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3 of 3 people found the following review helpful By Joseph L. Gattuso on January 14, 2008
Format: Hardcover
This little book is both a historical curiosity and of current relevance. I really wish I had seen it -- or something like it! -- before I went over to Iraq. It is exactly what the description says it is (thus the 5 stars). It's simply a reprint of an old Army pamphlet, though, so of course you can't expect too much.
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7 of 9 people found the following review helpful By T. felsher on September 16, 2007
Format: Hardcover
A great reminder about cultural differences in Iraq. If you're stationed in Iraq this could really help you understand local population better. Great phrase section in the back.
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1 of 1 people found the following review helpful By W. Fox on December 16, 2008
Format: Hardcover Verified Purchase
Though over 60 years old, much of the general advice this small book puts forth still rings true. I have not had the opportunity to use many of the arabic phrases in the book, but the advice on etiquette is spot on. Also, the illustrations are a joy to behold... obviously produced by the same military that designed the chrome fueselaged B-29. You can almost imagine it being narrated by a character actor in a khaki uniform smoking a pipe and calling you 'son'.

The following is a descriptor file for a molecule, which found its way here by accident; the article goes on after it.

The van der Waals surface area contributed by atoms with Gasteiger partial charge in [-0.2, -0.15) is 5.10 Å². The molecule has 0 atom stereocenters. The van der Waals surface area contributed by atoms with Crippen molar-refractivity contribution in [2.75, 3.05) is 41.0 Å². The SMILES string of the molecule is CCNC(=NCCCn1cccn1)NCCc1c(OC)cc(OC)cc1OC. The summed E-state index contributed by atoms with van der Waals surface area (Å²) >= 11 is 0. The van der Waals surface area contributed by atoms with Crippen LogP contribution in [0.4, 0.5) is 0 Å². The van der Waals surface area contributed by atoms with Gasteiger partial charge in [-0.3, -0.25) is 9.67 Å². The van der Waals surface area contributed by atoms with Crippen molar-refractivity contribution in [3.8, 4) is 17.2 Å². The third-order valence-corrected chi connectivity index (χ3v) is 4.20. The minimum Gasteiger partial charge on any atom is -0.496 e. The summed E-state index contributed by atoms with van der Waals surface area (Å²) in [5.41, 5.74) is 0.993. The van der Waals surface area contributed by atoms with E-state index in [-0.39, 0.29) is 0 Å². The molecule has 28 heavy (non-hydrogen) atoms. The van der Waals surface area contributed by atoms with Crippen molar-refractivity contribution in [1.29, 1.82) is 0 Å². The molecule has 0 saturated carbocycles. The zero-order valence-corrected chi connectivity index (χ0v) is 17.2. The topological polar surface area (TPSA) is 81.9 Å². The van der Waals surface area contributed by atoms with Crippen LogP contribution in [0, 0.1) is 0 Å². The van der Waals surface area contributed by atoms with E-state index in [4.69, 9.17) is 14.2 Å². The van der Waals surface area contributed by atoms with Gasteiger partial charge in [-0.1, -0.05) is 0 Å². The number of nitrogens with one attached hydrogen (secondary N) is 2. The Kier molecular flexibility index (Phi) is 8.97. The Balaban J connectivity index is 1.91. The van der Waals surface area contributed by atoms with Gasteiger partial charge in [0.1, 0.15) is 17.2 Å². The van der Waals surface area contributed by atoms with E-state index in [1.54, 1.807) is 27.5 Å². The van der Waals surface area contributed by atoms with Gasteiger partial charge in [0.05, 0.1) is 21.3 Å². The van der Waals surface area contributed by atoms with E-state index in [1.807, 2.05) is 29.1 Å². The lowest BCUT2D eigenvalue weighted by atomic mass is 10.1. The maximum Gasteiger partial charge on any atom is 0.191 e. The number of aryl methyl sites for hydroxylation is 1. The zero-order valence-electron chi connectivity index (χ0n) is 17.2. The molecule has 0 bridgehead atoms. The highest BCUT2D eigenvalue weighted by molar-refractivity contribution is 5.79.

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By Weesel on January 10, 2014
Format: Hardcover Verified Purchase
It sounded interesting from a historic perspective. The advice is still largely current per folks who have served there recently, but IMO maybe it is a little too cartoonish in its presentation and I mean verbal cartoons.